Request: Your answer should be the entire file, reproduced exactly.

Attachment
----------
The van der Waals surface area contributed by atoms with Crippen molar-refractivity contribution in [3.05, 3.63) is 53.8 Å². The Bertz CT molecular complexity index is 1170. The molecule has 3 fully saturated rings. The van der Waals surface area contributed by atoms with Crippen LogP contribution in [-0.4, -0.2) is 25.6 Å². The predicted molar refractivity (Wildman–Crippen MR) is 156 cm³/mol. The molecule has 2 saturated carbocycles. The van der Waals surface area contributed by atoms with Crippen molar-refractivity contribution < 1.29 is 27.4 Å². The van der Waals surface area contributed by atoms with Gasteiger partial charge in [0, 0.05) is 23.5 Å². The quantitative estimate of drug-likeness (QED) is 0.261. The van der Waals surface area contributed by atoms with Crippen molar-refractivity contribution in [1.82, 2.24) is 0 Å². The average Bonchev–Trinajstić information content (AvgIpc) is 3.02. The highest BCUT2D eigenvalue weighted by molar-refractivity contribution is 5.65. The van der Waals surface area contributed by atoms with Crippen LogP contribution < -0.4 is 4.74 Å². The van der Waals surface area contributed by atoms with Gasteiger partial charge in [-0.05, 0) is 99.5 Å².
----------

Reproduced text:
The van der Waals surface area contributed by atoms with Crippen molar-refractivity contribution in [3.05, 3.63) is 53.8 Å². The Bertz CT molecular complexity index is 1170. The molecule has 3 fully saturated rings. The van der Waals surface area contributed by atoms with Crippen LogP contribution in [-0.4, -0.2) is 25.6 Å². The predicted molar refractivity (Wildman–Crippen MR) is 156 cm³/mol. The molecule has 2 saturated carbocycles. The van der Waals surface area contributed by atoms with Crippen molar-refractivity contribution < 1.29 is 27.4 Å². The van der Waals surface area contributed by atoms with Gasteiger partial charge in [0, 0.05) is 23.5 Å². The quantitative estimate of drug-likeness (QED) is 0.261. The van der Waals surface area contributed by atoms with Crippen molar-refractivity contribution in [1.82, 2.24) is 0 Å². The average Bonchev–Trinajstić information content (AvgIpc) is 3.02. The highest BCUT2D eigenvalue weighted by molar-refractivity contribution is 5.65. The van der Waals surface area contributed by atoms with Crippen LogP contribution < -0.4 is 4.74 Å². The van der Waals surface area contributed by atoms with Gasteiger partial charge in [-0.05, 0) is 99.5 Å².